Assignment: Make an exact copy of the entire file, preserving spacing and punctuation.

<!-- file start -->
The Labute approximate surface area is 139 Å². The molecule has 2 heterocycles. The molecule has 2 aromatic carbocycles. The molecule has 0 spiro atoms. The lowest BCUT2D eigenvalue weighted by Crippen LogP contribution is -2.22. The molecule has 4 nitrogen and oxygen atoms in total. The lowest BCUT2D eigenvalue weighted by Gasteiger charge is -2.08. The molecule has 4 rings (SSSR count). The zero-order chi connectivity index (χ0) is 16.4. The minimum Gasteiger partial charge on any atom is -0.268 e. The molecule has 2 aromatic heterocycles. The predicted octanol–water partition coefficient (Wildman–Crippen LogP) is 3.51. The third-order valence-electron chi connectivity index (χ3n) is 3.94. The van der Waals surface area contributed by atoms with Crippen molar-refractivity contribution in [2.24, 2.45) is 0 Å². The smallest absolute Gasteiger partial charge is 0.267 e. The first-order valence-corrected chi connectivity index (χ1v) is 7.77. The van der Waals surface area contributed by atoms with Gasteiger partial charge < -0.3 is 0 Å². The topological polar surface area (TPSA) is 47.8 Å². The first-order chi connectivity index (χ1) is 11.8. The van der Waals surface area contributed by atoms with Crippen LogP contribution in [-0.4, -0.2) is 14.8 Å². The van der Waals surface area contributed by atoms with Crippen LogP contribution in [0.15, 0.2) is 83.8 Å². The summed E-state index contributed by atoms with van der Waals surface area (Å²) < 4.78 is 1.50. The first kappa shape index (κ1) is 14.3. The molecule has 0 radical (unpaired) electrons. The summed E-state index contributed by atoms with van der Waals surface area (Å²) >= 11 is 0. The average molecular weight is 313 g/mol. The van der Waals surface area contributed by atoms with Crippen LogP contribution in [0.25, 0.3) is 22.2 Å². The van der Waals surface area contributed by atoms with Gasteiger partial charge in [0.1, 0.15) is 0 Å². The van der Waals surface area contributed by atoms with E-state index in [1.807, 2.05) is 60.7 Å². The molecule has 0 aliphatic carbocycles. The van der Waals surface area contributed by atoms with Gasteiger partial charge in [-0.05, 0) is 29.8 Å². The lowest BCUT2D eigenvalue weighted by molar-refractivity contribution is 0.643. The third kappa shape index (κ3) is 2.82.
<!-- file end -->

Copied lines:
The Labute approximate surface area is 139 Å². The molecule has 2 heterocycles. The molecule has 2 aromatic carbocycles. The molecule has 0 spiro atoms. The lowest BCUT2D eigenvalue weighted by Crippen LogP contribution is -2.22. The molecule has 4 nitrogen and oxygen atoms in total. The lowest BCUT2D eigenvalue weighted by Gasteiger charge is -2.08. The molecule has 4 rings (SSSR count). The zero-order chi connectivity index (χ0) is 16.4. The minimum Gasteiger partial charge on any atom is -0.268 e. The molecule has 2 aromatic heterocycles. The predicted octanol–water partition coefficient (Wildman–Crippen LogP) is 3.51. The third-order valence-electron chi connectivity index (χ3n) is 3.94. The van der Waals surface area contributed by atoms with Crippen molar-refractivity contribution in [2.24, 2.45) is 0 Å². The smallest absolute Gasteiger partial charge is 0.267 e. The first-order valence-corrected chi connectivity index (χ1v) is 7.77. The van der Waals surface area contributed by atoms with Gasteiger partial charge < -0.3 is 0 Å². The topological polar surface area (TPSA) is 47.8 Å². The first-order chi connectivity index (χ1) is 11.8. The van der Waals surface area contributed by atoms with Crippen LogP contribution in [-0.4, -0.2) is 14.8 Å². The van der Waals surface area contributed by atoms with Crippen LogP contribution in [0.15, 0.2) is 83.8 Å². The summed E-state index contributed by atoms with van der Waals surface area (Å²) < 4.78 is 1.50. The first kappa shape index (κ1) is 14.3. The molecule has 0 radical (unpaired) electrons. The summed E-state index contributed by atoms with van der Waals surface area (Å²) >= 11 is 0. The average molecular weight is 313 g/mol. The van der Waals surface area contributed by atoms with Crippen LogP contribution in [0.25, 0.3) is 22.2 Å². The van der Waals surface area contributed by atoms with Gasteiger partial charge in [0.1, 0.15) is 0 Å². The van der Waals surface area contributed by atoms with E-state index in [1.807, 2.05) is 60.7 Å². The molecule has 0 aliphatic carbocycles. The van der Waals surface area contributed by atoms with Gasteiger partial charge in [-0.05, 0) is 29.8 Å². The lowest BCUT2D eigenvalue weighted by molar-refractivity contribution is 0.643. The third kappa shape index (κ3) is 2.82.